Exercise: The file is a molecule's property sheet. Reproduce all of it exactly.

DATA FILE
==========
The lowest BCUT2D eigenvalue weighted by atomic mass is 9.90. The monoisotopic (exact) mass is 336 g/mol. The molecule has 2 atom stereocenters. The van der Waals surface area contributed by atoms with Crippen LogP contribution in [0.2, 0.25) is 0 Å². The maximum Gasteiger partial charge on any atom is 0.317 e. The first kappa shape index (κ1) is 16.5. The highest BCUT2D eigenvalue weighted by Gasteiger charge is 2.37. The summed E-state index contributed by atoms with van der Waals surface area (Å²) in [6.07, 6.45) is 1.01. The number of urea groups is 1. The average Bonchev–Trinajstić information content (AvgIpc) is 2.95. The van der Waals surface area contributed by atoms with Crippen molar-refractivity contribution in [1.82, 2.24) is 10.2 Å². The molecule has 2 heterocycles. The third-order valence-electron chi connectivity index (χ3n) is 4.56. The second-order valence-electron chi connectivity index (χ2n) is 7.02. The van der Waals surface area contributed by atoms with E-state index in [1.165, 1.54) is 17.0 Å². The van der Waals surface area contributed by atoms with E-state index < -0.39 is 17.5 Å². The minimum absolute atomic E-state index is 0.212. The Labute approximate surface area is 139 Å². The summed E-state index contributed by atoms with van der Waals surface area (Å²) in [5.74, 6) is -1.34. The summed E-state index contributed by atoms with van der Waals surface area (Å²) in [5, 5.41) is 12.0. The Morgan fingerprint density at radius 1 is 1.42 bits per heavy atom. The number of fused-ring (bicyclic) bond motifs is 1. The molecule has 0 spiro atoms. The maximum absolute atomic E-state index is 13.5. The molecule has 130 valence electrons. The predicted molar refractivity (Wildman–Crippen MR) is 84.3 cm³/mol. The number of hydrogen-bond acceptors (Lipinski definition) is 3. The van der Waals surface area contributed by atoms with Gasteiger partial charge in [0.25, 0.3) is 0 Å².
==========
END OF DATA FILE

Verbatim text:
The lowest BCUT2D eigenvalue weighted by atomic mass is 9.90. The monoisotopic (exact) mass is 336 g/mol. The molecule has 2 atom stereocenters. The van der Waals surface area contributed by atoms with Crippen LogP contribution in [0.2, 0.25) is 0 Å². The maximum Gasteiger partial charge on any atom is 0.317 e. The first kappa shape index (κ1) is 16.5. The highest BCUT2D eigenvalue weighted by Gasteiger charge is 2.37. The summed E-state index contributed by atoms with van der Waals surface area (Å²) in [6.07, 6.45) is 1.01. The number of urea groups is 1. The average Bonchev–Trinajstić information content (AvgIpc) is 2.95. The van der Waals surface area contributed by atoms with Crippen molar-refractivity contribution in [1.82, 2.24) is 10.2 Å². The molecule has 2 heterocycles. The third-order valence-electron chi connectivity index (χ3n) is 4.56. The second-order valence-electron chi connectivity index (χ2n) is 7.02. The van der Waals surface area contributed by atoms with E-state index in [1.165, 1.54) is 17.0 Å². The van der Waals surface area contributed by atoms with E-state index < -0.39 is 17.5 Å². The minimum absolute atomic E-state index is 0.212. The Labute approximate surface area is 139 Å². The summed E-state index contributed by atoms with van der Waals surface area (Å²) in [5.74, 6) is -1.34. The summed E-state index contributed by atoms with van der Waals surface area (Å²) in [5, 5.41) is 12.0. The Morgan fingerprint density at radius 1 is 1.42 bits per heavy atom. The number of fused-ring (bicyclic) bond motifs is 1. The molecule has 0 spiro atoms. The maximum absolute atomic E-state index is 13.5. The molecule has 130 valence electrons. The predicted molar refractivity (Wildman–Crippen MR) is 84.3 cm³/mol. The number of hydrogen-bond acceptors (Lipinski definition) is 3. The van der Waals surface area contributed by atoms with Gasteiger partial charge in [0.25, 0.3) is 0 Å².